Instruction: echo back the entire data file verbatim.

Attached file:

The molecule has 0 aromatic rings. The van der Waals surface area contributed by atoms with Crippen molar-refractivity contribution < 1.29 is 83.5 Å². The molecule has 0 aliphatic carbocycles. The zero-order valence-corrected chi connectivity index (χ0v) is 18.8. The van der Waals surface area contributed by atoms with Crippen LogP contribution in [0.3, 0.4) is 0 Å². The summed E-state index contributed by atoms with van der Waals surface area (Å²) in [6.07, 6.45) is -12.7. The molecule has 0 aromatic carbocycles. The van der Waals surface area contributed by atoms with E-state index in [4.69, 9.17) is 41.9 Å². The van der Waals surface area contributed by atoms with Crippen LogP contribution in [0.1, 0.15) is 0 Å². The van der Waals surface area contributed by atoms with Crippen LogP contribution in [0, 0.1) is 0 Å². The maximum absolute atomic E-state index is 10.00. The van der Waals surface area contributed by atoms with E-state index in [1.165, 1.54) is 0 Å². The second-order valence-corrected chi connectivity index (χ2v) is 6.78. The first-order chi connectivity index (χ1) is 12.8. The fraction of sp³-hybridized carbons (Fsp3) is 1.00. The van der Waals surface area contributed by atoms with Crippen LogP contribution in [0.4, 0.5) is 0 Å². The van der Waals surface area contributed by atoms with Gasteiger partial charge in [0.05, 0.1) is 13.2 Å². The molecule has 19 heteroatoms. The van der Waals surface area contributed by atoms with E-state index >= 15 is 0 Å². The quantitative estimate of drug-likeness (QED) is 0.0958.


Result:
The molecule has 0 aromatic rings. The van der Waals surface area contributed by atoms with Crippen molar-refractivity contribution < 1.29 is 83.5 Å². The molecule has 0 aliphatic carbocycles. The zero-order valence-corrected chi connectivity index (χ0v) is 18.8. The van der Waals surface area contributed by atoms with Crippen LogP contribution in [0.3, 0.4) is 0 Å². The summed E-state index contributed by atoms with van der Waals surface area (Å²) in [6.07, 6.45) is -12.7. The molecule has 0 aromatic carbocycles. The van der Waals surface area contributed by atoms with E-state index in [4.69, 9.17) is 41.9 Å². The van der Waals surface area contributed by atoms with Crippen LogP contribution in [0.1, 0.15) is 0 Å². The van der Waals surface area contributed by atoms with Crippen LogP contribution in [0, 0.1) is 0 Å². The maximum absolute atomic E-state index is 10.00. The van der Waals surface area contributed by atoms with E-state index in [1.165, 1.54) is 0 Å². The second-order valence-corrected chi connectivity index (χ2v) is 6.78. The first-order chi connectivity index (χ1) is 12.8. The fraction of sp³-hybridized carbons (Fsp3) is 1.00. The van der Waals surface area contributed by atoms with Crippen LogP contribution in [0.4, 0.5) is 0 Å². The van der Waals surface area contributed by atoms with Gasteiger partial charge in [0.05, 0.1) is 13.2 Å². The molecule has 19 heteroatoms. The van der Waals surface area contributed by atoms with E-state index >= 15 is 0 Å². The quantitative estimate of drug-likeness (QED) is 0.0958.